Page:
Milwaukee's transportation and building infrastructure requires substantial upgrades, according to a report released by Milwaukee-based nonprofit Public Policy Forum
on Tuesday, but both the city and county may have trouble paying for them without help from the state or the federal government.
[caption id="attachment_143753" align="alignright" width="344"]
Downtown Milwaukee riverfront.[/caption]
The report, called "A Fork in the Road?" concludes the streets, highways, bridges and buses of the city and Milwaukee County have "substantial investment needs" and those needs "will be more difficult to meet as overall financial pressures limit the amount of borrowing both governments should be pursuing."
"It would be inappropriate to view either the city's or county's transportation infrastructure as being in a state of crisis," said report co-author Ben Juarez, in a prepared statement. "However, it is also clear that unmet needs are building at the same time that financial capacity appears to be shrinking, and that the challenges facing local transportation infrastructure in the city and county should be taken as seriously as the highly-publicized transportation infrastructure challenges facing federal and state policymakers."
The report assessed the general condition of city and county infrastructure and then analyzed each government's ability to pay for future maintenance or construction costs while still complying with capital budgeting and debt management policies.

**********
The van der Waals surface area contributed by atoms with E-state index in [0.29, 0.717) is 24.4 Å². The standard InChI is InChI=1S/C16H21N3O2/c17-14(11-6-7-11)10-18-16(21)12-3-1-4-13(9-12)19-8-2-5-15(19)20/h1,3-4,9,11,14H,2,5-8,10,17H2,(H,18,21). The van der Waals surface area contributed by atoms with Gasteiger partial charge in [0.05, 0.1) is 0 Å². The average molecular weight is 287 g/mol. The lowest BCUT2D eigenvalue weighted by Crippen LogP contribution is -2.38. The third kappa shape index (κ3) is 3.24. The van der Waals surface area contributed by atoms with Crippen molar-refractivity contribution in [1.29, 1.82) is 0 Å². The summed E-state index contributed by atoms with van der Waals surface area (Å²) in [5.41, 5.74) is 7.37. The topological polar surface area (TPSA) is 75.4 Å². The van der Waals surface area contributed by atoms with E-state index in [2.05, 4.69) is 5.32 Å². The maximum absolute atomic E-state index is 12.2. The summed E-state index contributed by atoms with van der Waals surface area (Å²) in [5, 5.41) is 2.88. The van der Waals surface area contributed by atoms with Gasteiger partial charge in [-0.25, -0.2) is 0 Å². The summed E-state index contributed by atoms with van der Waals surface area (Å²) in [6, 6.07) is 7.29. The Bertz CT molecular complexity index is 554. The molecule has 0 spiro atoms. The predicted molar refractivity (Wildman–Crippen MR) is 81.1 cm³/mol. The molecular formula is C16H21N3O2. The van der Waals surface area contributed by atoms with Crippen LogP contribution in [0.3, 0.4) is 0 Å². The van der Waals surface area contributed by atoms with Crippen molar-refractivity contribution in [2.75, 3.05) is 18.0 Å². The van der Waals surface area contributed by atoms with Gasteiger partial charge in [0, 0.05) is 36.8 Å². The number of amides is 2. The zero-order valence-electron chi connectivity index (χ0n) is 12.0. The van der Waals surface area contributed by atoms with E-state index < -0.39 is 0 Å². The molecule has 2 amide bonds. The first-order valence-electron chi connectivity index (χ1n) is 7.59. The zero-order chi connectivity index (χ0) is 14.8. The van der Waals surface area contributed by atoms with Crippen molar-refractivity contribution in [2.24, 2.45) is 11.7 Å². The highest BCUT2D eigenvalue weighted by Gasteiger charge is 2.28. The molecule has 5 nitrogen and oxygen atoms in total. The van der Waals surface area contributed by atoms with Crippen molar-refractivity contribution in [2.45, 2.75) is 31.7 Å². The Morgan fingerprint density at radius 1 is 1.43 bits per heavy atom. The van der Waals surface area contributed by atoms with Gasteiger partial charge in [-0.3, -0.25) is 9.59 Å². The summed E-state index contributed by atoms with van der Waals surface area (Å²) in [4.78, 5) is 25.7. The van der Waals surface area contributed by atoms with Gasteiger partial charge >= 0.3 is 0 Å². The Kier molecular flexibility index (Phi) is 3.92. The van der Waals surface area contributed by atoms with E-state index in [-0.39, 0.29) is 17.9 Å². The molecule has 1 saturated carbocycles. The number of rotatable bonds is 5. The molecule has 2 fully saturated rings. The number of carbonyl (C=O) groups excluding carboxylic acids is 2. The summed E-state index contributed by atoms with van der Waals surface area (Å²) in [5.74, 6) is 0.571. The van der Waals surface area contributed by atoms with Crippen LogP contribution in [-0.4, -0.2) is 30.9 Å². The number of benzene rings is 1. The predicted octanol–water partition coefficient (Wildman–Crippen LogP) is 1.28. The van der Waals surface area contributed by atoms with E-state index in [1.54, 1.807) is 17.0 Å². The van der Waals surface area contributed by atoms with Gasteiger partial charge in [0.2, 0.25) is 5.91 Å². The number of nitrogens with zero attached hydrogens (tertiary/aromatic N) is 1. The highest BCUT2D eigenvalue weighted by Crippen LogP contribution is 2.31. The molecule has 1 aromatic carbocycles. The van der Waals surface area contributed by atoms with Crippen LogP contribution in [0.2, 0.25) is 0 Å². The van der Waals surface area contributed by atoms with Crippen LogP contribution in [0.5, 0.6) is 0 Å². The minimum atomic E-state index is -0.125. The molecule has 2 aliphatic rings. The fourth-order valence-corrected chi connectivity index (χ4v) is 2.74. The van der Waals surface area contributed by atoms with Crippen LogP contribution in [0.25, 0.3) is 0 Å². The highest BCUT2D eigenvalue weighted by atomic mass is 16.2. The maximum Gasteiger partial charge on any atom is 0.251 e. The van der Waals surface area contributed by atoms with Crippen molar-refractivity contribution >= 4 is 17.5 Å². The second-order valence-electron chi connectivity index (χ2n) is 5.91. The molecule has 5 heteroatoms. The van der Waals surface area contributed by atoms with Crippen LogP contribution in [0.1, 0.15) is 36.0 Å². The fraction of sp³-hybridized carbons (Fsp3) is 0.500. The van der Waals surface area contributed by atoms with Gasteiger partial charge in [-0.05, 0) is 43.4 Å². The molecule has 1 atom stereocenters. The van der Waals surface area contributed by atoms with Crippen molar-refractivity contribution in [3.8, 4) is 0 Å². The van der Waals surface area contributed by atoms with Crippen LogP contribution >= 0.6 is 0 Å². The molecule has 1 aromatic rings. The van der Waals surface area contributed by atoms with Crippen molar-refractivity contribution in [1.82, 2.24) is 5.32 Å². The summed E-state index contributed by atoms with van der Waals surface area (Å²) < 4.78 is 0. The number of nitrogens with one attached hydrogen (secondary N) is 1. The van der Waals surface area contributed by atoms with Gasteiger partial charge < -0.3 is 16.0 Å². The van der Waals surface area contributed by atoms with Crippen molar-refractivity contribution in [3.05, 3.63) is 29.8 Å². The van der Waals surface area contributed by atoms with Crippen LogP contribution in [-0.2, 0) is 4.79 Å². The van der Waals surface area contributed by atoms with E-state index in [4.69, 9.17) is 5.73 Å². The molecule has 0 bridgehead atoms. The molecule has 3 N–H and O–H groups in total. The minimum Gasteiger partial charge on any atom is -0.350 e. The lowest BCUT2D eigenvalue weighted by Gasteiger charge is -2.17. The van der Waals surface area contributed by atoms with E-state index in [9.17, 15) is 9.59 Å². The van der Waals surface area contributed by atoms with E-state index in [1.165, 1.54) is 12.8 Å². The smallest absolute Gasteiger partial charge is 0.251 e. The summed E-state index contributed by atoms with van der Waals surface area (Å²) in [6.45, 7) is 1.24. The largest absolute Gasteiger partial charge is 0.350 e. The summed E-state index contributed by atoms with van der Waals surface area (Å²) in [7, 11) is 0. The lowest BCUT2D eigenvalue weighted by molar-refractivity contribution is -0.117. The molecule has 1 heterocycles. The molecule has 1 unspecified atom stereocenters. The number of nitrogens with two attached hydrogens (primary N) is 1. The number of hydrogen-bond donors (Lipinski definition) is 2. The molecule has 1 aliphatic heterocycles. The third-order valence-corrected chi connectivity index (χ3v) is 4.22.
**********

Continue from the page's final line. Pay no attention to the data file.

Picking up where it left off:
The most pressing infrastructure needs identified in the report include replacing 39 county buses — nearly a third of the county's fleet — and reconstruction of around a quarter of all city streets.
Around 24 percent of Milwaukee's streets are in poor condition, according to the report.
The city needs an estimated average of $76 million annually from local, state and federal governments to address its bridge and street infrastructure improvement needs, the report found, and the county will need to spend more than $15 million annually to replace its buses.
"Both the city and county will need to increase spending over the next five years to fully meet their transportation infrastructure needs, but both face significant roadblocks in issuing more debt and both face competing needs from other governmental functions," Juarez said. "It's possible that new sources of federal or state support will materialize, but barring that development or identification of new local revenue sources, it will be exceedingly difficult for both governments to invest what they should while abiding by their own debt management policies."
The report also notes the need for up to $60 million in repairs to the foundation of Milwaukee City Hall, $20 million worth of remodeling work at the Police Administration building and a new county Safety Building and court complex, which could cost more than $180 million
You can read the Public Policy Forum report in its entirety here